16. 16.
    Kaur G, Cameron-Smith D, Garg M, Sinclair AJ. Docosapentaenoic acid (22:5n-3): A review of its biological effects. Prog Lipid Res. 2011;50:28–34.CrossRefGoogle Scholar
  17. 17.
    Second National Report on Biochemical Indicators of Diet and Nutrition in the U.S. Population. 2012. Centers for Disease Control and Prevention.Google Scholar
  18. 18.
    May W, Parris R, Beck C, Fassett J, Greenberg R, Guenther F, et al. Definitions of Terms and Modes Used at NIST for Value-Assignment of Reference Materials for Chemical Measurements. 260–136. Washington, DC: U.S. Government Printing Office; 2000.Google Scholar
  19. 19.
    Kato K, Silva MJ, Needham LL, Calafat AM. Determination of 16 phthalate metabolites in urine using automated sample preparation and on-line preconcentration/high-performance liquid chromatography/tandem mass spectrometry. Anal Chem. 2005;77:2985–91.CrossRefGoogle Scholar
  20. 20.
    JCGM 100:2008; Evaluation of Measurement Data - Guide to the Expression of Uncertainty in Measurement. 2008.Google Scholar
  21. 21.
    Taylor BN, Kuyatt CE. Guidelines for Evaluating and Expressing the Uncertainty of NIST Measurement Results. NIST Technical Note 1297. 1994. Washington, DC, U.S. Government Printing Office.Google Scholar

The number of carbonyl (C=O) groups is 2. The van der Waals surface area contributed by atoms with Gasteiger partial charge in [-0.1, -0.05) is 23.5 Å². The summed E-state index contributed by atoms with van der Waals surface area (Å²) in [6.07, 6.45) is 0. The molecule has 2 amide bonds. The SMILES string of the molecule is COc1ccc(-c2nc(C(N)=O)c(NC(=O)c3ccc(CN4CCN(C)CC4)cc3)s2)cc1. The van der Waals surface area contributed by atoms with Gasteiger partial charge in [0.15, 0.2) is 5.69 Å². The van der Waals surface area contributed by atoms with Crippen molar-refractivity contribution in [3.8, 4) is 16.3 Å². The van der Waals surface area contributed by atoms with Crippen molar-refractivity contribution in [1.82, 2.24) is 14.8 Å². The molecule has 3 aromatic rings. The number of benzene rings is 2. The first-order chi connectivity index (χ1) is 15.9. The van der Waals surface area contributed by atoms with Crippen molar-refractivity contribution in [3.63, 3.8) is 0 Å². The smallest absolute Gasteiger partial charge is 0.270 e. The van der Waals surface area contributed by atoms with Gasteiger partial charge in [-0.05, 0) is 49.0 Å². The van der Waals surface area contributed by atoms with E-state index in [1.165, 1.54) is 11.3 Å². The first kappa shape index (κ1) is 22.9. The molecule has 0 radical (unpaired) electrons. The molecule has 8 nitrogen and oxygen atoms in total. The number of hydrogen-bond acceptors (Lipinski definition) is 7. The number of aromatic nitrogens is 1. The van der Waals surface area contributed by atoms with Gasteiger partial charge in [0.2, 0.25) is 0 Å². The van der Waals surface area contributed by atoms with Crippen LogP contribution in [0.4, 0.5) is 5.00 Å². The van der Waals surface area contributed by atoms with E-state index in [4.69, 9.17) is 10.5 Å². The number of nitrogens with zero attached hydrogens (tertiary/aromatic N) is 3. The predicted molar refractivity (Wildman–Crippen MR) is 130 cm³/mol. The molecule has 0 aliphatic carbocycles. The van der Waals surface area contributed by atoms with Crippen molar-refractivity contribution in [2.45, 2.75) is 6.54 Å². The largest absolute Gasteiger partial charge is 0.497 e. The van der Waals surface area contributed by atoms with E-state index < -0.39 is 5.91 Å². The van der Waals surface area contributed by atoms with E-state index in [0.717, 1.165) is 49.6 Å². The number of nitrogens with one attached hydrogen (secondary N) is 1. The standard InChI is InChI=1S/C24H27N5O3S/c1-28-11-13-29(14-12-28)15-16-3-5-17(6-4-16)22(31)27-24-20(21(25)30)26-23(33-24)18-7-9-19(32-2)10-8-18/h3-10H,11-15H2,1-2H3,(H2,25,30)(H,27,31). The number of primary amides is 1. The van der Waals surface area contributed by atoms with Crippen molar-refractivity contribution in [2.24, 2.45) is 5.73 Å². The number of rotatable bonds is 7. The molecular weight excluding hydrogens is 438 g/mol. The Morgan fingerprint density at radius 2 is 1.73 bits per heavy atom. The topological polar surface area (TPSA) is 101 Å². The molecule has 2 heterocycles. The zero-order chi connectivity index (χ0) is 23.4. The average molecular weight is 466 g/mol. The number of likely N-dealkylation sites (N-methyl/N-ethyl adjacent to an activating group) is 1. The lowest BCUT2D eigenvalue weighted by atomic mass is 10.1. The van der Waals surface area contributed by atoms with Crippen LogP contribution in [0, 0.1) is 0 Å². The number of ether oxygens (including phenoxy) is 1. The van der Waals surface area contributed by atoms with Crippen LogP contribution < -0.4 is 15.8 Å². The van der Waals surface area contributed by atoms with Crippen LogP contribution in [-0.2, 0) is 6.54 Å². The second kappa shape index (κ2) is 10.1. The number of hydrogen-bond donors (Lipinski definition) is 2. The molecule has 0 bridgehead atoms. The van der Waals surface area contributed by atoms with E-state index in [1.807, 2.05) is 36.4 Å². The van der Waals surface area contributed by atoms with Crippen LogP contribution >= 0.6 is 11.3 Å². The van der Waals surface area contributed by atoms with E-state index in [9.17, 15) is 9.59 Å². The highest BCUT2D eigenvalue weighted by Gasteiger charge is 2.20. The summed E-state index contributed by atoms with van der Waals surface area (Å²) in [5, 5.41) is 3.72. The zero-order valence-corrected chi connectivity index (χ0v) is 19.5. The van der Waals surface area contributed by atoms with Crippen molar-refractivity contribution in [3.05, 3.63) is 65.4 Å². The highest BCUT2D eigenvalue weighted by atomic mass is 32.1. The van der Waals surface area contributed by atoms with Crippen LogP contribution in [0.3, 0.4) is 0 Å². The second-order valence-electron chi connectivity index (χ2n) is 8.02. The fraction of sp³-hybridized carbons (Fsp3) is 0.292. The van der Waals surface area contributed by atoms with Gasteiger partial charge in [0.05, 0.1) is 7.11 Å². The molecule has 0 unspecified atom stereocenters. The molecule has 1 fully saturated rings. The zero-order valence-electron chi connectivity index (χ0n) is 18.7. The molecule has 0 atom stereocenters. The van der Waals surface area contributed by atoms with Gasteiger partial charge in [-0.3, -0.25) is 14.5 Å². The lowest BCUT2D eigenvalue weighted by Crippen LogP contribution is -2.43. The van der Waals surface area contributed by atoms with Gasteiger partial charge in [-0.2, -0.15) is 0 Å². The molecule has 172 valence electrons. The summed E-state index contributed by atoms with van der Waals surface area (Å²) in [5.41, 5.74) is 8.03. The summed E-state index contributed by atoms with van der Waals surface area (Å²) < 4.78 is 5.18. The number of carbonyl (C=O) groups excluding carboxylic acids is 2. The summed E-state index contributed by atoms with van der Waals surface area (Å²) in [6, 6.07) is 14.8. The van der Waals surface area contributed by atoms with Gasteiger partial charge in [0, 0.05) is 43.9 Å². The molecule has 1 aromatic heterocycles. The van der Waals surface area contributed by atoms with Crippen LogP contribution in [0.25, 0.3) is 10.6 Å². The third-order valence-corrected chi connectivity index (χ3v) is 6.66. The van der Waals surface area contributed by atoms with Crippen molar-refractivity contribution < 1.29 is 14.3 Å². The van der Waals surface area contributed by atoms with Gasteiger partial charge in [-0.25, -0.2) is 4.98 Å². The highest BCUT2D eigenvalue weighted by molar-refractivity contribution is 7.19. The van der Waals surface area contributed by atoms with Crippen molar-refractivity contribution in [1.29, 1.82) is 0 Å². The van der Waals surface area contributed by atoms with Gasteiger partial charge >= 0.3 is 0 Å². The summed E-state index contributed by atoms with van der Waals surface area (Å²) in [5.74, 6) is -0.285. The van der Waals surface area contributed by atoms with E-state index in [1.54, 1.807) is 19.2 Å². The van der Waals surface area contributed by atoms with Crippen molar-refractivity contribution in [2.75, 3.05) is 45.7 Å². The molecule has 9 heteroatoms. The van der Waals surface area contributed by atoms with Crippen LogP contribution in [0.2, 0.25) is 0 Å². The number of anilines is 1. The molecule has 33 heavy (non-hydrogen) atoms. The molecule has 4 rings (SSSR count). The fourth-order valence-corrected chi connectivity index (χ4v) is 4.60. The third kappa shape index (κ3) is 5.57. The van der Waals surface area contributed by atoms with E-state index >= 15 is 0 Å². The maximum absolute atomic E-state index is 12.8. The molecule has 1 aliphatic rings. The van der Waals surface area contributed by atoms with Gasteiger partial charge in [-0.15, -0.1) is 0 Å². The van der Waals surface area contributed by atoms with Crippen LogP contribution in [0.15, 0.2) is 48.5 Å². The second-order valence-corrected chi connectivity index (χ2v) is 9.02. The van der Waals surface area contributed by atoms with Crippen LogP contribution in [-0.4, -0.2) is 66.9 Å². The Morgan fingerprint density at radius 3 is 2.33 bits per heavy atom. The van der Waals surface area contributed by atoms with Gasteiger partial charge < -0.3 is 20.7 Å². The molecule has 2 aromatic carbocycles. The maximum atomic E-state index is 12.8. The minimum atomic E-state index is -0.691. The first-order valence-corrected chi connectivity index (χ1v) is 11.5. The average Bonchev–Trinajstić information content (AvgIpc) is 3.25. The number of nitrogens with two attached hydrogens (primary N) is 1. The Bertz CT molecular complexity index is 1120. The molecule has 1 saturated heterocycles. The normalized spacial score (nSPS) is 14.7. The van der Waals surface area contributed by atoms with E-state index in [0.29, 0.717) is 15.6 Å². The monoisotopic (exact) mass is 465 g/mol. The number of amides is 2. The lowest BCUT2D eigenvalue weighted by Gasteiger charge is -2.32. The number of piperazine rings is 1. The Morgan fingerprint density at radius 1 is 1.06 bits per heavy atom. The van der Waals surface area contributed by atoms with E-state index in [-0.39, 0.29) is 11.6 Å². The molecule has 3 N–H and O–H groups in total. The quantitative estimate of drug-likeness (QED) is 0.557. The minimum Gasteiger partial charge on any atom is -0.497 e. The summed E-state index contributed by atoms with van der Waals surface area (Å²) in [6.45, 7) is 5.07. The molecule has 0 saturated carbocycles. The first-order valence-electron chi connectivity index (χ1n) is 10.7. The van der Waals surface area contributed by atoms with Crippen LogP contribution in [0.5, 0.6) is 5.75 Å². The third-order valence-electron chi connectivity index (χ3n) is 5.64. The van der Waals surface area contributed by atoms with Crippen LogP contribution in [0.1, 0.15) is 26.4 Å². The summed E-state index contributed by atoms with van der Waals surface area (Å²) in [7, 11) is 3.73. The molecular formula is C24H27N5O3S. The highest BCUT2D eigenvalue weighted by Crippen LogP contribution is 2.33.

22. 22.
    JCGM 101:2008; Evaluation of Measurement Data - Supplement 1 to the Guide to the Expression of Uncertainty in Measurement-Propagation of Distributions using a Monte Carlo method . 2008.Google Scholar
  23. 23.
    Efron B, Tibshirani RJ. An Introduction to the Bootstrap. London: Chapman & Hall; 1993.CrossRefGoogle Scholar
  24. 24.
    Schantz MM, Powers CD, Schleicher RL, Betz JM, Wise SA. Interlaboratory analytical comparison of fatty acid concentrations in serum or plasma. Clin. Chim Acta. 2016;462:148–52.CrossRefGoogle Scholar

Copyright information

© This is a U.S. Government work and not under copyright protection in the US; foreign copyright protection may apply 2018

Authors and Affiliations

  • Bruce A. BennerJr.
    • 1
  • Michele M. Schantz
    • 1
  • Carissa D. Powers
    • 2
  • Rosemary L. Schleicher
    • 2
  • Johanna E. Camara
    • 1
  • Katherine E. Sharpless
    • 1
  • James H. Yen
    • 3
  • Lorna T. Sniegoski
    • 1
  1. 1.Chemical Sciences DivisionNational Institute of Standards and TechnologyGaithersburgUSA
  2. 2.Division of Laboratory Sciences, National Center for Environmental HealthCenters for Disease Control and PreventionAtlantaUSA
  3. 3.Statistical Engineering DivisionNational Institute of Standards and TechnologyGaithersburgUSA

Personalised recommendations